Another fact on this subject of secretion. The mucous surface of the alimentary canal, is, like the skin, furnished with & vast number of these small glands. There are simple follicles to secrete the mucus; there are more complex follicles to elaborate the gastric juice; while those which crowd the walls of the small intestine are destined to withdraw the putrescent The entire loss by exhalation from the lungs and skin may matters from the blood, and convey them by the readiest chanbe taken at the average of two pounds and a half in the nel completely out of the body. It may be very necessary twenty-four hours. In a warm, dry atmosphere, it will rise indispensable, if you will-to take food to repair that constant above this, and in cold and damp, it will fall below it. Of waste of the tissues which is going on within us at every sucthis quantity, the exhalation from the lungs is about one-third, cessive moment of our earthly life; but there is a far greater and rather more than two-thirds from the skin. The variations necessity why these tissues, in a state of disintegration or in the amount of fluid set free at different times, and in differ-decomposition, should be removed from the body. Life ent states of the body, by exhalation from the skin and lungs, may be prolonged for a considerable period with little if any are counterbalanced by the action of the kidneys. If the ex-food, but the retaining of this morbific matter in the system for halation be less, then the kidneys allow a larger proportion of even a short length of time would issue in a fatal result. For water to be strained off in a liquid state from the blood-vessels. its removal the most beautiful provision has been made, and On the contrary, the kidneys have less to do in proportion to as we study, and perceive, and understand this provision, does the quantity that is exhaled from the lungs and skin. It is it become us to lift up our hearts in adoring gratitude and love supposed that at least one hundred grains of effete nitrogenous to God, whose tender mercies are over all his works. matter are daily thrown off from the skin; but let this excretion be checked or arrested, and how much more labour is imposed on the kidneys, since if it is not got rid of-if it accumulate in the blood-it must prove fatal to health and life! Great attention, therefore, should be paid to the functions of the skin, so as to keep its pores open, and its action free, and for this purpose nothing is so efficacious as bathing in cold water, followed by friction and exercise.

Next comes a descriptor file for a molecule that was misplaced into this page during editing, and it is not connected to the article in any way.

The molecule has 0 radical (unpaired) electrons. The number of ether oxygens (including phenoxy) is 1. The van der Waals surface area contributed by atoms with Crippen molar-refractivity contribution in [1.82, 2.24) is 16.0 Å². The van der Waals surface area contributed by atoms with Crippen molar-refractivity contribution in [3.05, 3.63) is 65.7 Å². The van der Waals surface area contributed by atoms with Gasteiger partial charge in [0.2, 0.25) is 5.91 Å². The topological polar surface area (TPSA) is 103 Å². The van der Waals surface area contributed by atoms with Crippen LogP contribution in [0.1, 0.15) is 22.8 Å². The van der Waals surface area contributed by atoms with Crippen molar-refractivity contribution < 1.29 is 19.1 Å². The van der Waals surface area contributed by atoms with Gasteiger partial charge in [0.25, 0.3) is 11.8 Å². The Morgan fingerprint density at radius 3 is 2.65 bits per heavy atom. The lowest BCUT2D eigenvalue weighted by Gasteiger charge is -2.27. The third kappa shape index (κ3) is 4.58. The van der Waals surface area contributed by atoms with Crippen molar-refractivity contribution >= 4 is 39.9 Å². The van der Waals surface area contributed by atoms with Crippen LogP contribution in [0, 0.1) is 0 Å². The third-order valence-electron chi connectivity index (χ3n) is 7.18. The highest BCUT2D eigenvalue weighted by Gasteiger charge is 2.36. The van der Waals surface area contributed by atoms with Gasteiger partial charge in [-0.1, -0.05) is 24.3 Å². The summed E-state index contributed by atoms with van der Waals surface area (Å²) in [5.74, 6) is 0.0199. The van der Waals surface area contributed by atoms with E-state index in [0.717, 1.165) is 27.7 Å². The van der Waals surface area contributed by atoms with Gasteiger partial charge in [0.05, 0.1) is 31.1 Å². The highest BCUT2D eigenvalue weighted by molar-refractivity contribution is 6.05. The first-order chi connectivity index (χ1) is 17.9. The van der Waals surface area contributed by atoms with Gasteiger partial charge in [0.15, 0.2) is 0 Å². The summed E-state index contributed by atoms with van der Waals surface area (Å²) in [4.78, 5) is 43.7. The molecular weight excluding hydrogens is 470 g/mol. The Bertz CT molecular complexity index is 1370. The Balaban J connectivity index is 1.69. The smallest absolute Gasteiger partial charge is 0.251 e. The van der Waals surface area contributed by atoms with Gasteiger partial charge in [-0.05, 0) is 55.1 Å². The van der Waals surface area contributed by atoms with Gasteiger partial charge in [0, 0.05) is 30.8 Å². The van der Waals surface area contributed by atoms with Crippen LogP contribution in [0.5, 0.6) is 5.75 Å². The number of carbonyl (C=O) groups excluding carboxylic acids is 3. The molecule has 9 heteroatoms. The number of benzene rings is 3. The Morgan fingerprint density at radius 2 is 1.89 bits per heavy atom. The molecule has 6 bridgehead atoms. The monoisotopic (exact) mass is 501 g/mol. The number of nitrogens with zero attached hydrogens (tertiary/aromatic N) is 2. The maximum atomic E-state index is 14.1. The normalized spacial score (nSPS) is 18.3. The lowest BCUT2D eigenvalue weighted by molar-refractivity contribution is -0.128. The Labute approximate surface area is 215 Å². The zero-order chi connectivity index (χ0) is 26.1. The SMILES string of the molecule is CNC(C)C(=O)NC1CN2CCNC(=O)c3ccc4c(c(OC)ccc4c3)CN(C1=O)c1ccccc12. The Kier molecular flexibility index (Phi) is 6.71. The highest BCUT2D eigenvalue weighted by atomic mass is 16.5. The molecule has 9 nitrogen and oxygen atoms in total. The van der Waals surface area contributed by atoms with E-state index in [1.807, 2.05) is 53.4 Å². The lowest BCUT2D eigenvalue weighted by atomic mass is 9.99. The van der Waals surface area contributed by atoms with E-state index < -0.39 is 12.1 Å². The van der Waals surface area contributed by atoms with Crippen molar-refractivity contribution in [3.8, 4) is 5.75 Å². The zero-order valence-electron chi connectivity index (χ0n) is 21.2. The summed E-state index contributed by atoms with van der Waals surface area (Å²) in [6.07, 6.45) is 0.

Besides this beautiful arrangement for the perspiration, the skin is provided with another set of special organs, named SEBACEOUS GLANDS, whose office it is to withdraw a peculiar fatty matter from the system, while the secretion itself prevents the skin from being dried and cracked by the influence of the sun and air. These glands are distributed more or less closely over the whole surface of the body, but are most numerous in those parts which are largely supplied with hair, such as the scalp and face, and are thickly distributed about the entrances of the various passages into the body, as the anus, nose, lips, and external ear. They are altogether absent in the palms of the hands and the soles of the feet. As the engraving very nicely indicates, they appear to be made up of an aggregate of small vesicles, and these small vessels are filled with an opaque white substance, something like soft ointment. These glands are overspread with minute capillaries or blood-vessels, and their ducts open either in the surface of the skin, or, which is more usual, directly into the follicle of the'


What is the function or the office of the kidneys?aut kas
How is the urine carried from the kidney to the bladder?
How is the urine formed?